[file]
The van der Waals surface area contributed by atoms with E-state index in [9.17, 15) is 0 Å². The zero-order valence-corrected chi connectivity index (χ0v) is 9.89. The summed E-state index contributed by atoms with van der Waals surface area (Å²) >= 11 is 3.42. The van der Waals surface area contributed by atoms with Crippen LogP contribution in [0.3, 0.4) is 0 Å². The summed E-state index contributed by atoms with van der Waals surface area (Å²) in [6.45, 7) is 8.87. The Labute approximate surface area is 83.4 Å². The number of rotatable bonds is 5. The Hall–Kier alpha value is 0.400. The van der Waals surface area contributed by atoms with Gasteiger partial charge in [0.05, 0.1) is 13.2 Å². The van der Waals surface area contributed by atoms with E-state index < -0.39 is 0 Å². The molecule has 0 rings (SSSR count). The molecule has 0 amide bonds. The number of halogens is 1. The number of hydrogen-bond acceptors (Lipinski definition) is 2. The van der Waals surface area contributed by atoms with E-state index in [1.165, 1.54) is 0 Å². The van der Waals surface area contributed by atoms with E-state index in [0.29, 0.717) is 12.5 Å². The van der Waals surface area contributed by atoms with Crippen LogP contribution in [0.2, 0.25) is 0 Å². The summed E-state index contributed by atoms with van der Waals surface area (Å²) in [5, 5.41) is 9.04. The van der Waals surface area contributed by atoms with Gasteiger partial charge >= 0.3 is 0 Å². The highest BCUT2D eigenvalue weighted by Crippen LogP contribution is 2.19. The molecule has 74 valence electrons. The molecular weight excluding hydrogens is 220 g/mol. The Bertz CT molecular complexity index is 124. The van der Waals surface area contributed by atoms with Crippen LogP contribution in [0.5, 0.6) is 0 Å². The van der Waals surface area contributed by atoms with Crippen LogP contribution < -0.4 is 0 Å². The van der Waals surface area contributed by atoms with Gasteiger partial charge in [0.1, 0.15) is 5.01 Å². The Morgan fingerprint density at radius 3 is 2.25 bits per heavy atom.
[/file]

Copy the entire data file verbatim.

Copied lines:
The van der Waals surface area contributed by atoms with E-state index in [9.17, 15) is 0 Å². The zero-order valence-corrected chi connectivity index (χ0v) is 9.89. The summed E-state index contributed by atoms with van der Waals surface area (Å²) >= 11 is 3.42. The van der Waals surface area contributed by atoms with Crippen LogP contribution in [0.3, 0.4) is 0 Å². The summed E-state index contributed by atoms with van der Waals surface area (Å²) in [6.45, 7) is 8.87. The Labute approximate surface area is 83.4 Å². The number of rotatable bonds is 5. The Hall–Kier alpha value is 0.400. The van der Waals surface area contributed by atoms with Gasteiger partial charge in [0.05, 0.1) is 13.2 Å². The van der Waals surface area contributed by atoms with E-state index < -0.39 is 0 Å². The molecule has 0 rings (SSSR count). The molecule has 0 amide bonds. The number of halogens is 1. The number of hydrogen-bond acceptors (Lipinski definition) is 2. The van der Waals surface area contributed by atoms with E-state index in [1.165, 1.54) is 0 Å². The van der Waals surface area contributed by atoms with E-state index in [0.29, 0.717) is 12.5 Å². The van der Waals surface area contributed by atoms with Crippen LogP contribution in [0.2, 0.25) is 0 Å². The summed E-state index contributed by atoms with van der Waals surface area (Å²) in [5, 5.41) is 9.04. The van der Waals surface area contributed by atoms with Gasteiger partial charge >= 0.3 is 0 Å². The highest BCUT2D eigenvalue weighted by Crippen LogP contribution is 2.19. The molecule has 74 valence electrons. The molecular weight excluding hydrogens is 220 g/mol. The Bertz CT molecular complexity index is 124. The van der Waals surface area contributed by atoms with Crippen LogP contribution in [0.5, 0.6) is 0 Å². The van der Waals surface area contributed by atoms with Crippen LogP contribution < -0.4 is 0 Å². The van der Waals surface area contributed by atoms with Gasteiger partial charge in [0.1, 0.15) is 5.01 Å². The Morgan fingerprint density at radius 3 is 2.25 bits per heavy atom.